THREE days hence the people will be celebrating the 70th anniversary of the birth of Pakistan in the hope that at 70 the state will start displaying some qualities of maturity and responsibility that many younger countries acquired in their youth.
Before we begin the Independence Day festivities, the members of the minority communities will be observing tomorrow, Aug 11, as Minorities Day in remembrance of the address the Quaid delivered before the constituent assembly. They will go over that speech again and again to remind the powers that be of the ideals the founder of the state had set for them. They will also recall the Supreme Court judgement of June 2014 that offered a broad framework for not only guaranteeing the minorities due protection but also according their rights as equal citizens better respect than they have so far received.
Mention might be made of the Supreme Court’s implementation bench that had been charged with ensuring enforcement of the verdict. The minorities should be forgiven if they think their case is as important as any other.
Why should the minorities alone celebrate Aug 11 with reference to the Quaid’s speech?
The next day, that is, on Aug 12, at a modest place in Hyderabad a relatively small crowd of people will be paying homage to Nazeer Abbasi, a different kind of shaheed, who had dared to oppose a mighty dictator so that we could hold our heads high, call this land our own and live without fear of falling to the sniper’s bullet. So let us also celebrate Nazeer Abbasi’s courage and his commitment.
It is necessary to remind ourselves of the tyranny of the regime under which Nazeer Abbasi was killed. But it is more important to remember Nazeer’s courage to speak out when most people had chosen to remain silent. While celebrating freedom we must not fail to honour all those valiant souls, from different parts of the country, who strove to offer its correct meaning.
But why should the minorities alone celebrate Aug 11 with reference to the Quaid’s speech on that day 70 years ago? Didn’t that speech have something that the entire nation ought to celebrate? True, the Quaid promised the non-Muslim citizens equality with the Muslims, but this was not a concession to the minorities. It was in the interest of the Muslims. Without taking the minorities along, the Muslims could not have realised themselves, then and they cannot realise themselves now. Besides, the Quaid said much more in his address in 1947 that the whole nation must seriously ponder.
When the Quaid declared that religion had nothing to do with the business of the state did he not reject the idea of a theocratic dispensation? After emphasising the sovereign character of the assembly as the federal legislature he defined as its first task maintenance of law and order “so that the life, property and religious beliefs of the subjects are fully protected by the state”.
The other primary responsibilities of the state were eradication of corruption as manifested in bribery, nepotism and black marketing. But these basic requirements of good governance were not being told to Pakistan’s politicians for the first time; these had formed part of the dream of freedom those fighting for independence from alien rule had including those working under the banner of the Muslim League and shouting for Pakistan.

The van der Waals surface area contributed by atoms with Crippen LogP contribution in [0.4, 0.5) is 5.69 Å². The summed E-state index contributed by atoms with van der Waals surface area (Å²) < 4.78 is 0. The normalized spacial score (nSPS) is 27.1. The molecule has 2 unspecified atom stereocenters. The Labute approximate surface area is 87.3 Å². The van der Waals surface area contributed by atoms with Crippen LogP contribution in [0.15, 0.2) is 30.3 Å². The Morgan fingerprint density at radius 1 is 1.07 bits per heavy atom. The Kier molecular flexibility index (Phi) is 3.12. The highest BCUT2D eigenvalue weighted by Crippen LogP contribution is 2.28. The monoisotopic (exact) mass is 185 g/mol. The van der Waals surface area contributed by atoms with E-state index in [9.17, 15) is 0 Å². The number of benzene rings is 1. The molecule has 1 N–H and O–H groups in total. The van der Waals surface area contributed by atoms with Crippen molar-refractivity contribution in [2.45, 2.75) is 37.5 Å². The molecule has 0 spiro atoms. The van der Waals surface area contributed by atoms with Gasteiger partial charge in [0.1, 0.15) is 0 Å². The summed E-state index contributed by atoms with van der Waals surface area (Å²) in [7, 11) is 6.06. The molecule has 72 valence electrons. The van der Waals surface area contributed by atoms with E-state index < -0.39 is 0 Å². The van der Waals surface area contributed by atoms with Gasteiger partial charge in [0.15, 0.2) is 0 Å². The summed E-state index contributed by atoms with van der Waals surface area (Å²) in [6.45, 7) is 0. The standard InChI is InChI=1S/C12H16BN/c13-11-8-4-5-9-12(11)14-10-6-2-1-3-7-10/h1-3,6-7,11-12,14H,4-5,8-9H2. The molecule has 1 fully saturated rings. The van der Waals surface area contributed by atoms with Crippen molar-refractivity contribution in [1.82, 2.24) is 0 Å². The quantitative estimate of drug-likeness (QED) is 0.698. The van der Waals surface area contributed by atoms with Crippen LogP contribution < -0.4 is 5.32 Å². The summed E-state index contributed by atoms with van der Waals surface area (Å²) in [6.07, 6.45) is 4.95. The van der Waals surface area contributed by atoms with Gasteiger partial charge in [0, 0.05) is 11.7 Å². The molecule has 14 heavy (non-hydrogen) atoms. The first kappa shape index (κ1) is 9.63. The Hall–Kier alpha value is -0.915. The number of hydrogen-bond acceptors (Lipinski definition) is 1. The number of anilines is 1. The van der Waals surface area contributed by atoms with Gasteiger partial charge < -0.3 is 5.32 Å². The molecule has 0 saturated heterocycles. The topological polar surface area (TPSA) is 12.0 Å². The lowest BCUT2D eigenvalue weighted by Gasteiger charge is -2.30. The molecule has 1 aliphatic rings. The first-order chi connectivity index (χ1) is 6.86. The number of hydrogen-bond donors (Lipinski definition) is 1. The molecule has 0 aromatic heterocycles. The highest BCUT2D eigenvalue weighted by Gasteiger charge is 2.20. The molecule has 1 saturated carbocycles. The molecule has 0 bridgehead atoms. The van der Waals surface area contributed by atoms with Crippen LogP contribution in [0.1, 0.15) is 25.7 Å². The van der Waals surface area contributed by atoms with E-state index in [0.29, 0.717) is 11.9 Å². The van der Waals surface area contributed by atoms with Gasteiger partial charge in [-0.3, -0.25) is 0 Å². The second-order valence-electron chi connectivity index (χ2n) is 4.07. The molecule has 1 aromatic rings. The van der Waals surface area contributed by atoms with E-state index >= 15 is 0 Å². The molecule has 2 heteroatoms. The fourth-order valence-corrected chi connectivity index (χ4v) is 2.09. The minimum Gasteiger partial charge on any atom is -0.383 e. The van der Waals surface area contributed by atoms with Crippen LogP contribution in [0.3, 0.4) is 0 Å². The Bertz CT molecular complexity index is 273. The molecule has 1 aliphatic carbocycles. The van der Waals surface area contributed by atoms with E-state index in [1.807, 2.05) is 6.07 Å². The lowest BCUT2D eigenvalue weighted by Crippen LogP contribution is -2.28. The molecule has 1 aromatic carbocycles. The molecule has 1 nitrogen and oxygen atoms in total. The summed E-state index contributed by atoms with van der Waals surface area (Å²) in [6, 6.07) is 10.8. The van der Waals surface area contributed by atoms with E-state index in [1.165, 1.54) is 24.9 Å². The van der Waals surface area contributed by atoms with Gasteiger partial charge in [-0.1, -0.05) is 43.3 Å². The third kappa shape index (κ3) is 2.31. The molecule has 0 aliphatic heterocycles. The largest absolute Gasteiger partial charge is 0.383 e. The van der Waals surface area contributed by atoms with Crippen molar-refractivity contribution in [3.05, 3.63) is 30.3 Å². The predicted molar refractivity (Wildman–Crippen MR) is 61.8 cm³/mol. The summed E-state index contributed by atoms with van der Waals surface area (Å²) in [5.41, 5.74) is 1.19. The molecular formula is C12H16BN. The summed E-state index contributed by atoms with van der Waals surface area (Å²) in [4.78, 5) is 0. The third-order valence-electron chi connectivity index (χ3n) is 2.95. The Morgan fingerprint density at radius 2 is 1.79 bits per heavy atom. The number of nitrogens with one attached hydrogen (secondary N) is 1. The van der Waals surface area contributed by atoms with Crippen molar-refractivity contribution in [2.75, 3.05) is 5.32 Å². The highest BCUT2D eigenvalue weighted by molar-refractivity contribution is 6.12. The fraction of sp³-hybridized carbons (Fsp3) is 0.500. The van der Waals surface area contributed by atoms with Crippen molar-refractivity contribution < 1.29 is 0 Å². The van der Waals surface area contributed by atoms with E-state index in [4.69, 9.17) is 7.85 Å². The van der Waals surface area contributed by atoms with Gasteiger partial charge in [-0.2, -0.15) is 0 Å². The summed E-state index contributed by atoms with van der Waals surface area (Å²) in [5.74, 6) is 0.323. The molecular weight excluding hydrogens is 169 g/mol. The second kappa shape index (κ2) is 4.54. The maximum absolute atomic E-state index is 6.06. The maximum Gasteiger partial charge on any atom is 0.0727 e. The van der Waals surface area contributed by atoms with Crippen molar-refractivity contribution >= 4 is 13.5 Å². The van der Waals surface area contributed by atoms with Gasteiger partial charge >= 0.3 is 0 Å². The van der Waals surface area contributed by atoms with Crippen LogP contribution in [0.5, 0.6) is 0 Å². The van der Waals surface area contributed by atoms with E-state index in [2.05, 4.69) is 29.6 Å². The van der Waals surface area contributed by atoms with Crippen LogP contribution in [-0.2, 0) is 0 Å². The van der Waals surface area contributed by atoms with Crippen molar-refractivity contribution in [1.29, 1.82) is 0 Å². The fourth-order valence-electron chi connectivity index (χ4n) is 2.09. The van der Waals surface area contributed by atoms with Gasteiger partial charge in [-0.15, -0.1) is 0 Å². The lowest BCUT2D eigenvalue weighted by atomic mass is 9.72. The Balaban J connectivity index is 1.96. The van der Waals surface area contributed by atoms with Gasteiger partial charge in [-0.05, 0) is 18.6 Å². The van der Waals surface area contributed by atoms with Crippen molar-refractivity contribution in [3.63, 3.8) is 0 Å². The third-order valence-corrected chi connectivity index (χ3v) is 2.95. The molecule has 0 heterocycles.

It is often said that what was meant by freedom was never spelt out. Nothing could be farther from the truth. Maybe, the leaders by and large had not applied their minds to the needs and aspirations of the drawers of water and hewers of wood, as Iqbal described the poor Muslims, but what was said at the platform of the Muslim League too can give us an idea of what was meant by freedom.
We find that in 1908, the campaigners against colonial rule wanted separation of the judiciary from the executive, right to primary education, end of official interference in local, government and development of village unions for settling petty civil and criminal cases.
We also find the Muslim League demanding in 1918, the inclusion in the constitutional arrangement a bill of rights that guaranteed the people equality before law, the right to life, liberty, property, freedom of speech, expression and association, and freedom of the press.
Nearly two decades later the Muslim League was asked by the president of its annual session to adopt a four-point programme as its immediate aim. These points were:
A democratic, responsible government, with adult franchise.
Repeal of all exceptionally repressive laws and the granting of the right of free speech, freedom of the press and organisation.
Immediate economic relief to the peasantry; State provision for educated and uneducated unemployed; and an eight-hour working day, with fixed minimum wages for the workers.
Introduction of free, compulsory primary education.
The Socio-Economic Programme adopted at the Lucknow session of the Muslim League in 1937 has often been recalled. It also included a resolve to uphold the rights of workers and peasants, to end rural indebtedness, and also to free Muslim society of un-Islamic accretions.
All this is being recalled to demonstrate that the fact of Pakistan meaning different things to different people does not matter. The landlords had hoped to regain their mortgaged properties. The clerks in the secretariat perhaps wanted to become deputy secretaries and the assistant sub-inspectors of police might have fixed their eyes on DSP’s uniform. But what inspired the millions of ordinary people was simply a yearning for security of life and liberty and escape from poverty, disease and want.
The question that needs to be answered on completion of 70 years of a sort of self-rule is as to how could the rulers forget the dreams we had during the freedom struggle and the advice of the founder of the state, and why did the people let them get away with it?
Published in Dawn, August 10th, 2017